Manga Adaptation by TMS Entertainment
Streaming on Crunchyroll
High school student Naho receives a letter that claims to have been written by her future self. Though skeptical at first, Naho is surprised when the letter correctly predicts that a new transfer student is joining her class that day. Worried by the letter’s ominous vision of her future, she decides to follow its instructions in order to prevent its future of origin from ever happening.
Marlin’s verdict: Orange you glad we’re actually getting new Shoujo?
I’ll admit, I’ll probably stay on this show just for the fact that it’s the first time in what seems like years that a shoujo show has really engaged me in its first episode. Sure, coming off of Zero Time Dilemma, it might just be I’m in the mood for time travel stories, but I also just really love the wistful tone of the entire show. I love this idea of the person of the future trying to fix past “regrets” in order to improve her future. Something tells me that the grass is always greener, and eventually changing these regrets will bring problems of their own. However, this optimism comes with a bit of temperance. I am more than a bit worried about the absolutely bizarre way some of these scenes were animated montage-style. It seemed to speak of some real budget and pacing issues that could hamstring the series in the long run. Hopefully this is a momentary problem, as I can really see this idea bringing out the kind of well built drama I’ve been sorely missing.
Aqua’s verdict: Orange Crush
Orange? More like grey, am I right? Director Hiroshi Hamasaki brings the popular shoujo manga to screens in his trademark grainy, bloom-riddled style, which kind of makes the whole thing look like a first-person shooter from 2011. It’s a surprisingly fitting look for this tale of melancholy and regret, however, and even discounting the signature look, Orange is still a pretty cinematic show, with interesting cuts and expressive character models setting it apart from the usual shoujo fare. Some questionable decisions do however mar the viewing experience a bit. Relying on making viewers read text on screen is generally a bad idea, and the pacing is all over the place – with certain scenes being over before you know it, while other shots are held for far too long. Yet Orange‘s biggest problem is the utterly trite romance at the centre of it all. While none of the characters have gotten any proper characterization just yet, Kakeru especially seems like a generic wet rag, and his chemistry with Naho basically amounts to a pile of standard teen love tropes. Hopefully, the romance will be but a means to an end, as Orange‘s central premise does have me interested. Hamasaki can craft a mean atmosphere, and the future scenes do show a willingness to deviate from the standard high school romance. That’s a lot of potential with very little payoff so far, but for now, I’m willing to give Orange the benefit of the doubt.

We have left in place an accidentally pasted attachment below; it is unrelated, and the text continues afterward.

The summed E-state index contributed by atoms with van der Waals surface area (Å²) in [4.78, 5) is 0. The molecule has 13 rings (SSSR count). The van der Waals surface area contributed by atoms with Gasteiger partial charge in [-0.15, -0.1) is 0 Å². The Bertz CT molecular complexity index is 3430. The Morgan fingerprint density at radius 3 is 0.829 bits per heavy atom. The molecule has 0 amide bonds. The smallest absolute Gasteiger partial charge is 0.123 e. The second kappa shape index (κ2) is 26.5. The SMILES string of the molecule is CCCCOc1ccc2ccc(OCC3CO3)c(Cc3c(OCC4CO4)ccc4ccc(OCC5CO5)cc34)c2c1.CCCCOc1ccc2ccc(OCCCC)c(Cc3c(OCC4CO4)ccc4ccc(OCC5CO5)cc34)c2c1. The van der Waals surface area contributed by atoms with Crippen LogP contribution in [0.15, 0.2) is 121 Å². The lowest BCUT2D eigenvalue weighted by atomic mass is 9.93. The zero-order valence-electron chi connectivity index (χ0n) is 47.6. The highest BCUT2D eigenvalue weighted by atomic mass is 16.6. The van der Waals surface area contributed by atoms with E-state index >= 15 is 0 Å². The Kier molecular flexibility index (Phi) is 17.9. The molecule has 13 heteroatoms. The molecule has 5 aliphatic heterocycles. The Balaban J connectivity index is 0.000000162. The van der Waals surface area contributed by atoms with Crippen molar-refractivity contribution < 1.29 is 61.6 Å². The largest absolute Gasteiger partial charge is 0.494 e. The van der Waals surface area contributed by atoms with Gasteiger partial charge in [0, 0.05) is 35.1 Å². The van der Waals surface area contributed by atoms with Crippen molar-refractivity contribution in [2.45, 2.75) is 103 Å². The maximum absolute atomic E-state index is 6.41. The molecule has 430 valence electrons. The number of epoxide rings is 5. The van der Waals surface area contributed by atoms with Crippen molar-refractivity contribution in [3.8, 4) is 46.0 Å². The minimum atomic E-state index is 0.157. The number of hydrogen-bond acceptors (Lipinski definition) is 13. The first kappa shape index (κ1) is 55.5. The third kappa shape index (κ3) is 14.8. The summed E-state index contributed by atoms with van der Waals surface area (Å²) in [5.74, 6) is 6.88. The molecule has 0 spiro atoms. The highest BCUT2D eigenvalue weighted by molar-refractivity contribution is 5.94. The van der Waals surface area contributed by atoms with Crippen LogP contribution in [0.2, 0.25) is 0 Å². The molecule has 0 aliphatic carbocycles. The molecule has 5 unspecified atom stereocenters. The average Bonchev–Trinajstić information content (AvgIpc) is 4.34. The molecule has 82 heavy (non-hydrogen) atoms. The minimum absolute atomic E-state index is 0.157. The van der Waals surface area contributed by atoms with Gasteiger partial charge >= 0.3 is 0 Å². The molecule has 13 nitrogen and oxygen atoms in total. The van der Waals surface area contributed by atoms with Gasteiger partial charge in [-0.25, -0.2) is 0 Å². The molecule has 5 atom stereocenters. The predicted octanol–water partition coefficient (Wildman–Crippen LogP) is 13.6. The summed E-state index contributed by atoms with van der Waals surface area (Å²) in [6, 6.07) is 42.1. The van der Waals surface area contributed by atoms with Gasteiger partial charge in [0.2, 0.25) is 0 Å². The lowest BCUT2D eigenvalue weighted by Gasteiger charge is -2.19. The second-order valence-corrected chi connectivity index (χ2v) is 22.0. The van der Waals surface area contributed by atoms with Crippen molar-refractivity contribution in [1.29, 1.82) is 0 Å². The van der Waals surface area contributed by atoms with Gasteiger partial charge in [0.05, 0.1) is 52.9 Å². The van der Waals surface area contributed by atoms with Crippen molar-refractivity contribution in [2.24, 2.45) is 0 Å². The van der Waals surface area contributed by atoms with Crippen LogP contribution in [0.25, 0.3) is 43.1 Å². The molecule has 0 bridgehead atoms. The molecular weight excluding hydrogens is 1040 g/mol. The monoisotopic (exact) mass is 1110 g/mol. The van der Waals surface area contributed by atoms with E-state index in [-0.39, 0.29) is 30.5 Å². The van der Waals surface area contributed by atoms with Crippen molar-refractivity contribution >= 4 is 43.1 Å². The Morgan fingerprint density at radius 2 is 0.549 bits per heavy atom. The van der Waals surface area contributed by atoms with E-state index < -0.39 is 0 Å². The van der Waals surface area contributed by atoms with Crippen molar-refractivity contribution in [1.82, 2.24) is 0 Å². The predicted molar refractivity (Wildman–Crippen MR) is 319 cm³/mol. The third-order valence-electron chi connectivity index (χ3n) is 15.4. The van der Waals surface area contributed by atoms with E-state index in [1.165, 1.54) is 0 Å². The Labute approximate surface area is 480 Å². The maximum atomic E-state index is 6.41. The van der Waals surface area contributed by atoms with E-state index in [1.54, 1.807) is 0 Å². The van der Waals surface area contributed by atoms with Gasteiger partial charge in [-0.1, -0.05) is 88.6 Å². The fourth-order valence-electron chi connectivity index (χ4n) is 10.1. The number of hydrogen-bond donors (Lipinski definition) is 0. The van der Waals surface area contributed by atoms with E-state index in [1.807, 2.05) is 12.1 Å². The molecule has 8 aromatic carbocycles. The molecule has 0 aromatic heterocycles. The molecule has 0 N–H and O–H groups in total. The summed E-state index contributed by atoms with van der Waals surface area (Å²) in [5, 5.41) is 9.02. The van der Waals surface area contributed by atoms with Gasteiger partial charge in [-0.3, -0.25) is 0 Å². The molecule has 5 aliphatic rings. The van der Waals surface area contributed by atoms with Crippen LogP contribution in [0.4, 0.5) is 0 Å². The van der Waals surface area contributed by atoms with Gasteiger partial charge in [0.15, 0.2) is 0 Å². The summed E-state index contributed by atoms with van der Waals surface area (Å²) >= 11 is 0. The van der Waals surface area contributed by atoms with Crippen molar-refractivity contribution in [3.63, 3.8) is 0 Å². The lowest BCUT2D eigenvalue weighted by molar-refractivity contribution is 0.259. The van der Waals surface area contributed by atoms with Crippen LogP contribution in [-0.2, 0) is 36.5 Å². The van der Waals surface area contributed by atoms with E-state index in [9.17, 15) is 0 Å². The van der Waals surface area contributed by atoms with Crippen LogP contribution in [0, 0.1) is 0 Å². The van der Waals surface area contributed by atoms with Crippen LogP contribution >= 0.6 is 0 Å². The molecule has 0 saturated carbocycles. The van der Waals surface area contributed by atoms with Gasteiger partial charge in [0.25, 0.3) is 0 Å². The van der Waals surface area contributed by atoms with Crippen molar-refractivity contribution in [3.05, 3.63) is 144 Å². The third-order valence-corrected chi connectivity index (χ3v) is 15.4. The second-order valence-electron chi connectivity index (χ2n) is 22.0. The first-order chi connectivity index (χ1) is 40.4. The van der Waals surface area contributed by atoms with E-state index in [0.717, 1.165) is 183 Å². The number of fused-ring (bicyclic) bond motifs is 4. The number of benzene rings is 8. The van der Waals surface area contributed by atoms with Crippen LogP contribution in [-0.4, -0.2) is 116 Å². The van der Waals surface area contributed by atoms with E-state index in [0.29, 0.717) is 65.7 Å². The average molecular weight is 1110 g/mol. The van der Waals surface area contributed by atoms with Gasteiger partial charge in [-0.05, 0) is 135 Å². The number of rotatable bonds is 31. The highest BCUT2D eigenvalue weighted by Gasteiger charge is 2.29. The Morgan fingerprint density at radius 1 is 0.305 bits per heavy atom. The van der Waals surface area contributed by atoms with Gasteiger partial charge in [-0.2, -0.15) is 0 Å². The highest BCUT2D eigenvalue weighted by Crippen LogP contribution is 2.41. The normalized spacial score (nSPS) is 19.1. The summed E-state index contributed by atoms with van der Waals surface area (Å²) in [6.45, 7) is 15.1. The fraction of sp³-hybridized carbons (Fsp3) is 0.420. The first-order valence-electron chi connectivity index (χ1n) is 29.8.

Artemis’ verdict: Sensitive In All The Right Ways
It’s been a while since I’ve seen an anime that’s really managed to hit me squarely in the feels. Sure, occasionally I’ll become heavily invested with a specific character or particular storyline, but even then that rarely keeps going for an entire series – most shows don’t drag me in like that until I’ve been warmed up first, so to speak, while others start off strong and peter out towards the end. Obviously I can’t yet speak for how Orange will end up, but the first episode at least felt pleasantly solid. It felt genuine, with a pervading sense of bittersweet nostalgia that, wonder of wonders, did not cross over into melodrama territory. I’m wary of many high school-centered romantic dramas because not only do they often struggle to be innovative within an already extremely prevalent genre, but they also too often come across as overly theatrical or worse still, utterly unconvincing. If I’m going to get emotionally pulled into a story then I need to be able to believe in the emotions that are being expressed in one way or another onscreen; something which has nothing to do with the physical realism of the piece (e.g. time travel) and everything to do with crafting a realistic atmosphere. I’m not saying Orange had a perfect premiere (weird montage was weird, and I get the impression the creators have some work to do on the pacing in general), but what it did do right away was make me believe. This anime has the potential to deal some seriously heavy punches, and while I’m not optimistic enough to just assume it’ll live up to that potential, I’ve got to respect its sincerity. This one’s a keeper for sure.